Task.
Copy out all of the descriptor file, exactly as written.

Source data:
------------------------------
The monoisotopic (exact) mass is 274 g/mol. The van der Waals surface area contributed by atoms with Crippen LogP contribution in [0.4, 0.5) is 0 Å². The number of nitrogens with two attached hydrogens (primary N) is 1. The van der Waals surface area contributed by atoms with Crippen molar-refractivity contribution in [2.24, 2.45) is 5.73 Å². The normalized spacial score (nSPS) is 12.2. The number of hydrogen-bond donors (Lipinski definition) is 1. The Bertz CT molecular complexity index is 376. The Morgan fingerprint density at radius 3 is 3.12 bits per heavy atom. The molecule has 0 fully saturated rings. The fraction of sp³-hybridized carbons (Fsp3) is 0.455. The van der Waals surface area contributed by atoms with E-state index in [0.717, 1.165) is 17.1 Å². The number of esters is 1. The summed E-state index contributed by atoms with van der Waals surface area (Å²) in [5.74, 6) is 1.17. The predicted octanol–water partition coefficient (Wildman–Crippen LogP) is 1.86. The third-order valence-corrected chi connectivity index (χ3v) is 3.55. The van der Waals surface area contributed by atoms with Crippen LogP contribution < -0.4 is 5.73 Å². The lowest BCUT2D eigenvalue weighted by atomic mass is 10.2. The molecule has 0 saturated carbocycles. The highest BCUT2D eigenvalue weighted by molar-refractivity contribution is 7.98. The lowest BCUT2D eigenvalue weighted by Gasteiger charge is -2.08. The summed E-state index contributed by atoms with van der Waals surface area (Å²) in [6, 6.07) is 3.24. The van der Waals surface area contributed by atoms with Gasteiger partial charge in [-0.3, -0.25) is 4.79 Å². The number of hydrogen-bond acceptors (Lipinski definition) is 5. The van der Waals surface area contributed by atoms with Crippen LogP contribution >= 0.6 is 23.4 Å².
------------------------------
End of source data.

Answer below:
The monoisotopic (exact) mass is 274 g/mol. The van der Waals surface area contributed by atoms with Crippen LogP contribution in [0.4, 0.5) is 0 Å². The number of nitrogens with two attached hydrogens (primary N) is 1. The van der Waals surface area contributed by atoms with Crippen molar-refractivity contribution in [2.24, 2.45) is 5.73 Å². The normalized spacial score (nSPS) is 12.2. The number of hydrogen-bond donors (Lipinski definition) is 1. The Bertz CT molecular complexity index is 376. The Morgan fingerprint density at radius 3 is 3.12 bits per heavy atom. The molecule has 0 fully saturated rings. The fraction of sp³-hybridized carbons (Fsp3) is 0.455. The van der Waals surface area contributed by atoms with E-state index in [0.717, 1.165) is 17.1 Å². The number of esters is 1. The summed E-state index contributed by atoms with van der Waals surface area (Å²) in [5.74, 6) is 1.17. The predicted octanol–water partition coefficient (Wildman–Crippen LogP) is 1.86. The third-order valence-corrected chi connectivity index (χ3v) is 3.55. The van der Waals surface area contributed by atoms with Crippen LogP contribution < -0.4 is 5.73 Å². The lowest BCUT2D eigenvalue weighted by atomic mass is 10.2. The molecule has 0 saturated carbocycles. The highest BCUT2D eigenvalue weighted by molar-refractivity contribution is 7.98. The lowest BCUT2D eigenvalue weighted by Gasteiger charge is -2.08. The summed E-state index contributed by atoms with van der Waals surface area (Å²) in [6, 6.07) is 3.24. The van der Waals surface area contributed by atoms with Gasteiger partial charge in [-0.3, -0.25) is 4.79 Å². The number of hydrogen-bond acceptors (Lipinski definition) is 5. The van der Waals surface area contributed by atoms with Crippen LogP contribution >= 0.6 is 23.4 Å².